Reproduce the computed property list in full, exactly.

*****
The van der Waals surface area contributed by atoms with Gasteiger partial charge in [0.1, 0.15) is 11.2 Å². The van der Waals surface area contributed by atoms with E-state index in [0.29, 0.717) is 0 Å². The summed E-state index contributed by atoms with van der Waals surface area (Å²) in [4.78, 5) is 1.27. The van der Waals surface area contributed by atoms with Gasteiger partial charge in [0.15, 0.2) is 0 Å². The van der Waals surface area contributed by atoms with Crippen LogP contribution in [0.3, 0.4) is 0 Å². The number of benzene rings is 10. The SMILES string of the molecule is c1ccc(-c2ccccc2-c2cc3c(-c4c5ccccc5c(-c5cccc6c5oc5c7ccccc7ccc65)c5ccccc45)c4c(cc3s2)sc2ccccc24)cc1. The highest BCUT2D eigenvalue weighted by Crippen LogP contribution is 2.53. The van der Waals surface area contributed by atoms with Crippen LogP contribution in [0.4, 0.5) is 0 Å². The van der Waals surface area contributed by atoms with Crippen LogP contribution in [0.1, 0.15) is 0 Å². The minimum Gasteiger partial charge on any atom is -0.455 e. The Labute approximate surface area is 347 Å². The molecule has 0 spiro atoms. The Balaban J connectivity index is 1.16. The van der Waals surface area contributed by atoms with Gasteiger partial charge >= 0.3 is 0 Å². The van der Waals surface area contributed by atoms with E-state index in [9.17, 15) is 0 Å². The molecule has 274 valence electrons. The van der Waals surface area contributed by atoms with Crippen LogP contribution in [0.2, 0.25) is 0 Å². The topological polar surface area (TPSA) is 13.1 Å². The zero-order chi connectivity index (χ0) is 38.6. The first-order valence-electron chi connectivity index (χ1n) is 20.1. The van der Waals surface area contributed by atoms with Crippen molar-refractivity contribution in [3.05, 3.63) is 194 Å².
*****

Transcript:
The van der Waals surface area contributed by atoms with Gasteiger partial charge in [0.1, 0.15) is 11.2 Å². The van der Waals surface area contributed by atoms with E-state index in [0.29, 0.717) is 0 Å². The summed E-state index contributed by atoms with van der Waals surface area (Å²) in [4.78, 5) is 1.27. The van der Waals surface area contributed by atoms with Gasteiger partial charge in [0.15, 0.2) is 0 Å². The van der Waals surface area contributed by atoms with Crippen LogP contribution in [0.3, 0.4) is 0 Å². The number of benzene rings is 10. The SMILES string of the molecule is c1ccc(-c2ccccc2-c2cc3c(-c4c5ccccc5c(-c5cccc6c5oc5c7ccccc7ccc65)c5ccccc45)c4c(cc3s2)sc2ccccc24)cc1. The highest BCUT2D eigenvalue weighted by Crippen LogP contribution is 2.53. The van der Waals surface area contributed by atoms with Crippen LogP contribution in [0.4, 0.5) is 0 Å². The van der Waals surface area contributed by atoms with Crippen LogP contribution in [0.1, 0.15) is 0 Å². The minimum Gasteiger partial charge on any atom is -0.455 e. The Labute approximate surface area is 347 Å². The molecule has 0 spiro atoms. The Balaban J connectivity index is 1.16. The van der Waals surface area contributed by atoms with Gasteiger partial charge >= 0.3 is 0 Å². The van der Waals surface area contributed by atoms with E-state index in [9.17, 15) is 0 Å². The molecule has 274 valence electrons. The van der Waals surface area contributed by atoms with Crippen LogP contribution in [0.2, 0.25) is 0 Å². The topological polar surface area (TPSA) is 13.1 Å². The zero-order chi connectivity index (χ0) is 38.6. The first-order valence-electron chi connectivity index (χ1n) is 20.1. The van der Waals surface area contributed by atoms with Crippen molar-refractivity contribution in [3.05, 3.63) is 194 Å².